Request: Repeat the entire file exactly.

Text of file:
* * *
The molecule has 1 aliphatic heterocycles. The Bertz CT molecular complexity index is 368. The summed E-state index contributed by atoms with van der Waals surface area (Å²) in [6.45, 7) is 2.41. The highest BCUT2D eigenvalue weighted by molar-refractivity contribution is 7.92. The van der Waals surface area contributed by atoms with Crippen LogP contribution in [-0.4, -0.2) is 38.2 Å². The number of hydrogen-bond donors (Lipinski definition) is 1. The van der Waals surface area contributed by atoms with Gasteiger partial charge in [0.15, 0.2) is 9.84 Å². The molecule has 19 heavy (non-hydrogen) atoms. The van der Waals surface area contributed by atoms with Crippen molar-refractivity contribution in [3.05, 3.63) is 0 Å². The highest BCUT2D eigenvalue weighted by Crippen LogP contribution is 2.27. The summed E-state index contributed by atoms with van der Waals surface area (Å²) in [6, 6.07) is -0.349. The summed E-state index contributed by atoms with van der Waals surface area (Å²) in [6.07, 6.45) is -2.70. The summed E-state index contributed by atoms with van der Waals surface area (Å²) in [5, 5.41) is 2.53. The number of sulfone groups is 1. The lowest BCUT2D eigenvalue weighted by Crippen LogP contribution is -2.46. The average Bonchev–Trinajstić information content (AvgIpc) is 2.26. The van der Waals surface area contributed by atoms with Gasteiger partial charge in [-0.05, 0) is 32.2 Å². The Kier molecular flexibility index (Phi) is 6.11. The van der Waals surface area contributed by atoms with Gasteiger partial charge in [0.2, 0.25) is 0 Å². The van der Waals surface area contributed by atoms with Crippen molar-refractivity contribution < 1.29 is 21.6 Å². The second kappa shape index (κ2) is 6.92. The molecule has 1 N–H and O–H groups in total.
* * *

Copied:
The molecule has 1 aliphatic heterocycles. The Bertz CT molecular complexity index is 368. The summed E-state index contributed by atoms with van der Waals surface area (Å²) in [6.45, 7) is 2.41. The highest BCUT2D eigenvalue weighted by molar-refractivity contribution is 7.92. The van der Waals surface area contributed by atoms with Crippen LogP contribution in [-0.4, -0.2) is 38.2 Å². The number of hydrogen-bond donors (Lipinski definition) is 1. The van der Waals surface area contributed by atoms with Gasteiger partial charge in [0.15, 0.2) is 9.84 Å². The molecule has 19 heavy (non-hydrogen) atoms. The van der Waals surface area contributed by atoms with Crippen molar-refractivity contribution in [3.05, 3.63) is 0 Å². The highest BCUT2D eigenvalue weighted by Crippen LogP contribution is 2.27. The summed E-state index contributed by atoms with van der Waals surface area (Å²) in [6, 6.07) is -0.349. The summed E-state index contributed by atoms with van der Waals surface area (Å²) in [6.07, 6.45) is -2.70. The summed E-state index contributed by atoms with van der Waals surface area (Å²) in [5, 5.41) is 2.53. The number of sulfone groups is 1. The lowest BCUT2D eigenvalue weighted by Crippen LogP contribution is -2.46. The average Bonchev–Trinajstić information content (AvgIpc) is 2.26. The van der Waals surface area contributed by atoms with Gasteiger partial charge in [-0.05, 0) is 32.2 Å². The Kier molecular flexibility index (Phi) is 6.11. The van der Waals surface area contributed by atoms with Gasteiger partial charge in [0.2, 0.25) is 0 Å². The van der Waals surface area contributed by atoms with Crippen molar-refractivity contribution < 1.29 is 21.6 Å². The second kappa shape index (κ2) is 6.92. The molecule has 1 N–H and O–H groups in total.